Interest rates in the euro area have been low for almost a decade (Brei et al. 2020, Fell et al. 2021). However, following the rise in global inflation, global central banks began tightening monetary policy in the first half of 2022. Despite Russia’s aggression in Ukraine blurring the economic outlook for the eurozone in 2022, expectations of a gradual normalization of monetary policy have begun to raise interest rates in the market.
Sudden changes in interest rates and inadequate management of interest rates can have an unintended effect on financial stability. Banks perform maturity transitions and thus, directly face interest rate risks that may affect their net worth (Driss et al. 2022) and profitability. These concerns have grown over the past few years, as banks in the eurozone have extended lending terms and increased their share of fixed-rate (mortgage) loans.
A parallel shift and steepening of the yield curve
To assess the weakness of the eurozone banking sector for interest rate changes in early 2022, we have looked at the impact of two stylized interest rate situations. The ECB’s macroeconomic forecast for December 2021 has created a baseline, with short-term and long-term interest rates slightly rising despite strong economic growth, a growing stock market and an almost stable spread, despite global supply constraints. There are two stylized situations built on this baseline but involving alternative evolution of interest rates and financial variables over a three year horizon. The first estimates a yield curve shift of approximately 150-250 basis points across maturity compared to the end level of 2021; The second is to tighten the yield curve, whose 10Y edge has increased by 200 basis points and its short edge is firmly anchored at the starting point level. Changes in interest rates have been accompanied by devaluation of equity and corporate bonds, especially in low-rated countries, leveling the premium of country-risk premiums on government bonds.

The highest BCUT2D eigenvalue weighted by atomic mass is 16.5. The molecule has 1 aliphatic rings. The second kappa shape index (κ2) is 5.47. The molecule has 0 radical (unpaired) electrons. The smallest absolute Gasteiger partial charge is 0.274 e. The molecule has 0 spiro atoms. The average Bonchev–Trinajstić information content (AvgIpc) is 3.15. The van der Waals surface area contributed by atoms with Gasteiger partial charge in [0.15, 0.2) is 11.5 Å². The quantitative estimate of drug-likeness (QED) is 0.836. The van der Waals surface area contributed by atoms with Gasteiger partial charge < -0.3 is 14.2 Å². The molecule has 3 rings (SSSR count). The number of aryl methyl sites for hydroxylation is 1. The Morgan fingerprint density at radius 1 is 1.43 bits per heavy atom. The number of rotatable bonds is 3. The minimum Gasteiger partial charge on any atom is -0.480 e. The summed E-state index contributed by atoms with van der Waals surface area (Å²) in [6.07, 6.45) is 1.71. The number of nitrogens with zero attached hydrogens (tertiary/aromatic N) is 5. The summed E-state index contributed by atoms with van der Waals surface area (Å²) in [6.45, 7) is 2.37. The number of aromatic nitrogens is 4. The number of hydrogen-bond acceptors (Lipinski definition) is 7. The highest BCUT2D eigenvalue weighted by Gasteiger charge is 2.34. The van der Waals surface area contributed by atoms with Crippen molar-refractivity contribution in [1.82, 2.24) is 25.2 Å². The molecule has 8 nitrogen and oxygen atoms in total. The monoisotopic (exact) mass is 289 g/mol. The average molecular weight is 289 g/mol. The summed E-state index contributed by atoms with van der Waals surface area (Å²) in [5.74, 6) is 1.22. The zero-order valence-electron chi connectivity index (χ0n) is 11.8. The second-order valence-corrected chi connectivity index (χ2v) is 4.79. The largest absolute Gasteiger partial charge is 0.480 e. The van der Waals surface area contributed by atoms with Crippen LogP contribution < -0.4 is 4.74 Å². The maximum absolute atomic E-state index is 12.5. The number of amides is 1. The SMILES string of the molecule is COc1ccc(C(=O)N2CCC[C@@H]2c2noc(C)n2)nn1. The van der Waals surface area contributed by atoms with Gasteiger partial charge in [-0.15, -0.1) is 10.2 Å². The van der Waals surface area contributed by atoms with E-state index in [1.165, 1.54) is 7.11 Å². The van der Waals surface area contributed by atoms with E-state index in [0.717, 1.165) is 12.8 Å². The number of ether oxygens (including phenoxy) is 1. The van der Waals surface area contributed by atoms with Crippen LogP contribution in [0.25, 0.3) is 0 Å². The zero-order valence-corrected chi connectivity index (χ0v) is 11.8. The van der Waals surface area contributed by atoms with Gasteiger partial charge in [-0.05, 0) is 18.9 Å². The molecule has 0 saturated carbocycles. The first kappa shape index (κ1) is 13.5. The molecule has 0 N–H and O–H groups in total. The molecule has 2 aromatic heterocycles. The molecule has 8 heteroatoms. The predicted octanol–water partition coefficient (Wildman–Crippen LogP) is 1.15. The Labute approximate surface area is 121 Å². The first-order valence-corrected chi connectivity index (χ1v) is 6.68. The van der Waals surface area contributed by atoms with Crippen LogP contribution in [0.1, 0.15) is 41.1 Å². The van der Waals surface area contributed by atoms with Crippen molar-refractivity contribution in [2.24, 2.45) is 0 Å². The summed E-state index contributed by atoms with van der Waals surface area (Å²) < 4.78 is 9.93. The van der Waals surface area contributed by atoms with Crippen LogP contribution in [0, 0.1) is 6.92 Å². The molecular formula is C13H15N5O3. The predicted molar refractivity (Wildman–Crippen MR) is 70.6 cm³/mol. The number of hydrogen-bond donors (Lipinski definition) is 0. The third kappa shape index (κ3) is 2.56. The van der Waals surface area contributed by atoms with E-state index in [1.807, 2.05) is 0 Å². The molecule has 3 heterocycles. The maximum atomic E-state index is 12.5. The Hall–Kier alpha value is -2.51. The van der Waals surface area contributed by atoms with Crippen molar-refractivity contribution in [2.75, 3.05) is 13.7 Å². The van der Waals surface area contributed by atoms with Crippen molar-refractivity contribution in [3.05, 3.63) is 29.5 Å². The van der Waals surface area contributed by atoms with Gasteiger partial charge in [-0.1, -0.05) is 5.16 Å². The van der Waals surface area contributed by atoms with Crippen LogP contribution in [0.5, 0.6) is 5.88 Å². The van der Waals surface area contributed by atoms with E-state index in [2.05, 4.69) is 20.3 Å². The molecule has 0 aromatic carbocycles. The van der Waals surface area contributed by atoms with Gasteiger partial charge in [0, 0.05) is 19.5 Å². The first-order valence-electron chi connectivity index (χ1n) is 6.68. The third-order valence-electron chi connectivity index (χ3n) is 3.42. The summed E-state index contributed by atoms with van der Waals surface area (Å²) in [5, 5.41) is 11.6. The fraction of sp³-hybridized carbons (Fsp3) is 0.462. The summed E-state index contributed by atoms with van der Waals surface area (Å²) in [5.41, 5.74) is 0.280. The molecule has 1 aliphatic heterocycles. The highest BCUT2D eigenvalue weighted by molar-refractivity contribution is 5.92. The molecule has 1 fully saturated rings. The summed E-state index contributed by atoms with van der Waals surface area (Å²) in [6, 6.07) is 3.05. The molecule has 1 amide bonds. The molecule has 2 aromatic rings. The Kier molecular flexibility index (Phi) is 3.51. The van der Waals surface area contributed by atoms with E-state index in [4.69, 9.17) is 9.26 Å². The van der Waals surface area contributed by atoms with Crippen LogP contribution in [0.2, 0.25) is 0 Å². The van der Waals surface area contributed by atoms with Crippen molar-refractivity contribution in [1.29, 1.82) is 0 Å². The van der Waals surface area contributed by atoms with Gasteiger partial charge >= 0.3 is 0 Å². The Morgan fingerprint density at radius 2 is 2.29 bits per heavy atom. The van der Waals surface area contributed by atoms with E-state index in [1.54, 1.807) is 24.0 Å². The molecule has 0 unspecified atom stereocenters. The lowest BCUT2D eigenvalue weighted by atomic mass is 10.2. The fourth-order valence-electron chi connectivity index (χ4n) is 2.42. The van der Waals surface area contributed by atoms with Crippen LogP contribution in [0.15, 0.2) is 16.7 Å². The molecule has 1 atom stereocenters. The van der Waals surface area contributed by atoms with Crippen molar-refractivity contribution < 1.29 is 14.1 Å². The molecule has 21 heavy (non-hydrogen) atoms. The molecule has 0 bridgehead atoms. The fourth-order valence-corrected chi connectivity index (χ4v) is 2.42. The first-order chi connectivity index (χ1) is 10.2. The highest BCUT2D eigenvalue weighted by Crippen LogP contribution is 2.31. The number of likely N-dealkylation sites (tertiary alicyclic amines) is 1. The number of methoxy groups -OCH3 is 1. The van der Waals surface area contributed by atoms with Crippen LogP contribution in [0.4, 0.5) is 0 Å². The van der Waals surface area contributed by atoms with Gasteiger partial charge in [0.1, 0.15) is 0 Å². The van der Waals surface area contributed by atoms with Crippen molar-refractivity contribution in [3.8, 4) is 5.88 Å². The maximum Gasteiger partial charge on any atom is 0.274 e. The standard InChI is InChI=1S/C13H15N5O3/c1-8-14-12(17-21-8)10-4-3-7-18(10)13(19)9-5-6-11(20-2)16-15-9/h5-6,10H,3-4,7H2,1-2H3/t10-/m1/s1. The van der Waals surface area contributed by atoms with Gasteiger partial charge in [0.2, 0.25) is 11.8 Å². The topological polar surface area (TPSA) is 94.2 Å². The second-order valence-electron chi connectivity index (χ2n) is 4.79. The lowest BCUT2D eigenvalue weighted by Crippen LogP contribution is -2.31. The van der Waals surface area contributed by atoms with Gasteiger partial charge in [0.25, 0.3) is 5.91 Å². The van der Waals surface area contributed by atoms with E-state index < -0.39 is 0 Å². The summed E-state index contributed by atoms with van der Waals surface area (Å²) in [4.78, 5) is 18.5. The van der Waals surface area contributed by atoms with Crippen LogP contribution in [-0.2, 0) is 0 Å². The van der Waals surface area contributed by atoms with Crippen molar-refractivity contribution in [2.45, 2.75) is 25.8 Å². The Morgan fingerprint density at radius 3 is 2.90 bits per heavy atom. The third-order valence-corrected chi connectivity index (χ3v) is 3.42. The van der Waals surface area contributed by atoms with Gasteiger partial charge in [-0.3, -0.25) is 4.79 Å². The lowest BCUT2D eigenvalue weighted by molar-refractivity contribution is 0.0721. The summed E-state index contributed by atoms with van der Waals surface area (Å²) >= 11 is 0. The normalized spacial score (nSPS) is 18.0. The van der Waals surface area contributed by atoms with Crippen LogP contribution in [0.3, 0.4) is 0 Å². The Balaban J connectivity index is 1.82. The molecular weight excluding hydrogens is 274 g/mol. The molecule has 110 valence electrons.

Two levels of analysis
We employed two ECB stress-testing frameworks, each creating a layer in two-layer analysis and aiming to deliver robust results while reducing model risk. The first framework assumes a constant balance sheet and relies on top-down models used by European banking authorities in the context of EU-wide stress tests integrated since 2011 to ensure the quality of bank estimates (Mirza and Dzhokowski 2017). These are reduction-form regression models that employ various estimation strategies and use macroeconomic, sectoral, bank- or debt-level data to arrive at estimates for credit, market risk parameters, and net interest income components. The second level offers a dynamic balance sheet perspective and relies on a workhorse macro-microbanking Euro Area Sector Stress Test (BEAST) model (Budnik et al. 2020). This semi-structured model includes the eurozone economy and representation of about 90 independent banks. The model is regularly used for both policy assessments (e.g. Budnik et al. 2021a) and macroprudential stress tests (e.g. Budnik et al. 2021b). In favor of our efforts to diversify model risk, BEAST often uses different datasets or experimental methods than top-down models.
The constant balance sheet method focuses on the provision of debt-loss, asset valuation in the bank’s trading books, and the effect of interest rates on net interest income. Bank assets and liabilities that mature or expand within the three-year horizon are replaced by similar financial instruments in terms of type, currency, geography, expiration date, credit quality and original maturity. The bank’s balance sheet contains wholesale and retail funds in various economic sectors in terms of loans, equity exposure and assets in terms of securities and liabilities.
The Dynamic Balance Sheet method considers a wide range of channels, excluding changes in the weight of risk, the components of the bank’s net interest income, and the reactions of pregnant banks. Bank balance sheets are presented with the same level of granularity as the top-down models. Part of the model equation adjusts macro-financial conditions to bank-level loan-loss provisioning parameters, weight of risk or cost of funds, and behavioral responses of other capture banks such as loan amount, interest rate, liability structure, and profit distribution.